2017: Tenants First Phase 1 Implementation Plan recommended the development of a pilot project to improve the alignment of Toronto Community Housing (TCHC) and City services to focus on innovative approaches to community development. TCHC and the City will jointly undertake this pilot to:

  • engage tenants in community visioning, planning and decision-making;
  • identify community priorities in consultation with tenants;
  • identify service gaps and community partners; and
  • co-develop and implement local action plans with tenants that address local issues.

2017: CWTSEAC created a shared vision and operating principles to guide any changes to the Tenant Engagement System. The committee presented 52 recommendations based on analysis of the "Take 5 survey" in the Tenant Engagement System Refresh Proposal Report (PDF) at the Tenant Services Committee meeting in July 2017. The committee adopted the principles of these recommendations. 

2018: TCHC started a broad consultation process to develop a refreshed Tenant Engagement System. This goal was to develop the refreshed system, shaped by as many tenants as possible, and that it represented the diverse views and needs of TCHC's tenant population. The priorities identified by tenants through the community priority-setting process laid the foundation of the new Tenant Engagement System. The refreshed Tenant Engagement System was presented to tenants at six community feedback forums in late November/early December. 

2019: The Tenant Engagement System and implementation plan were approved by the Board of Directors in July 2019. The Tenant Engagement System includes a new three-level structure for the local, community and city level and options for tenants to select the local engagement option that best fits their community. Check out the news release  to learn about the refreshed Tenant Engagement System.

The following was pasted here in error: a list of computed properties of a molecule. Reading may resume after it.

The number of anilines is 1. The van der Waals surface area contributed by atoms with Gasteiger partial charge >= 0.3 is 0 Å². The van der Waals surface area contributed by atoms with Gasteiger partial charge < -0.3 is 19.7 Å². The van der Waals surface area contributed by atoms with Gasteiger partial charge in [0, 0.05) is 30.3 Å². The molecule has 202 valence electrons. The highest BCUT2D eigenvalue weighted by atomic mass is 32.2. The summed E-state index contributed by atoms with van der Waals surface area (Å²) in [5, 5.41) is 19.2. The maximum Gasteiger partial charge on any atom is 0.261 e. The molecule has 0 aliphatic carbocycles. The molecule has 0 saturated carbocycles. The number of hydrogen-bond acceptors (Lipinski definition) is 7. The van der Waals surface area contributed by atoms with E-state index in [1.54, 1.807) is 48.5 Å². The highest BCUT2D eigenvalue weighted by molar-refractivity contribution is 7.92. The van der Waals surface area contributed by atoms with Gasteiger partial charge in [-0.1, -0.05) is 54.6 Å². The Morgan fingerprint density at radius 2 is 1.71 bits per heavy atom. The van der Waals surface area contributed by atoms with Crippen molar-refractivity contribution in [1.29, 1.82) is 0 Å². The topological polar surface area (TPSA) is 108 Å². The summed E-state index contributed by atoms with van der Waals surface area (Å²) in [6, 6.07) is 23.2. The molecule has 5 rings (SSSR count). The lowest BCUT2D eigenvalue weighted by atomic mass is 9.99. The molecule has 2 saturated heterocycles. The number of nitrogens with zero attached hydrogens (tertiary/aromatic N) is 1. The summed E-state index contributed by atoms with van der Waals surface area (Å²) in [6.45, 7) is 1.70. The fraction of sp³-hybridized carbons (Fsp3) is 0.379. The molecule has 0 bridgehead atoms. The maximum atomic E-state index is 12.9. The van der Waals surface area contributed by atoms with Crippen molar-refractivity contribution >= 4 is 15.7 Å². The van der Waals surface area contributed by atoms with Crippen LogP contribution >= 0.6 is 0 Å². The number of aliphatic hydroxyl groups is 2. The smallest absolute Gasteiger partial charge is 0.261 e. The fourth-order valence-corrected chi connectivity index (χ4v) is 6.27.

How will TCHC continue to engage with tenants while implementing changes to the refreshed Tenant Engagement System?

TCHC will continue to interact with tenants to create awareness about the refreshed Tenant Engagement System and how it will affect them. TCHC is committed to making sure that engagement continues while we implement the refreshed Tenant Engagement System.

Throughout 2019, our engagement teams were active in communities, working with tenants to identify solutions to tenant-identified priorities and develop local Community Action Plans. Some of our successes for 2019 include:

  • 3,128 tenants who participated in the first Community Action Plan meeting, where the plan was drafted
  • 2,704 tenants participated in the second Community Action Plan meeting, where the draft plan was presented and finalized
  • 261 communities (developments) finalized/approved their Community Action Plans
  • The establishment of the Tenant-Staff Election Working Group (TSEWG), consisting of 15 tenants, to develop a terms of reference for the engagement structure at the building/townhouse level, community level and city level, along with the Tenant Election process and evaluation plan.
  • The establishment of four Interim Funding Tables (one in each region and one for the seniors portfolio), made up of 18 tenants, to review and approve tenant funding requests for projects and initiatives to address community priorities

As we move forward, there are a number of other opportunities for tenants to get involved. Here's how:

  • Help your community continue to finalize their Community Action Plan.
  • Identify the non-capital items that will help improve your community through the Participatory Budgeting program.
  • Apply for the Tenant Action Funds (previously known as Tenant Council Funds) to get funding for a project or initiative that will address your community priorities.
  • Participate in local events, initiatives and programs.

To find out more, you can connect with your engagement Community Services Coordinator (CSC). If you are not sure who your CSC is, you can call our Client Care Centre at 416-981-5500 and an agent will connect you to the right person.

What are the next steps when it comes to the refreshed Tenant Engagement System?

Next steps in implementing the refreshed Tenant Engagement System are:

  • Have communities vote on their local engagement option
  • Hold tenant elections for communities that voted for the Community Representative option
  • Establish committees for communities that have voted for the building or townhouse committee option
  • Establish Tenant Community Action Tables
  • Establish City-Wide Tenant-Staff Governance Oversight Committee through an application process
  • Provide training and opportunities for tenants participating in the Tenant Engagement System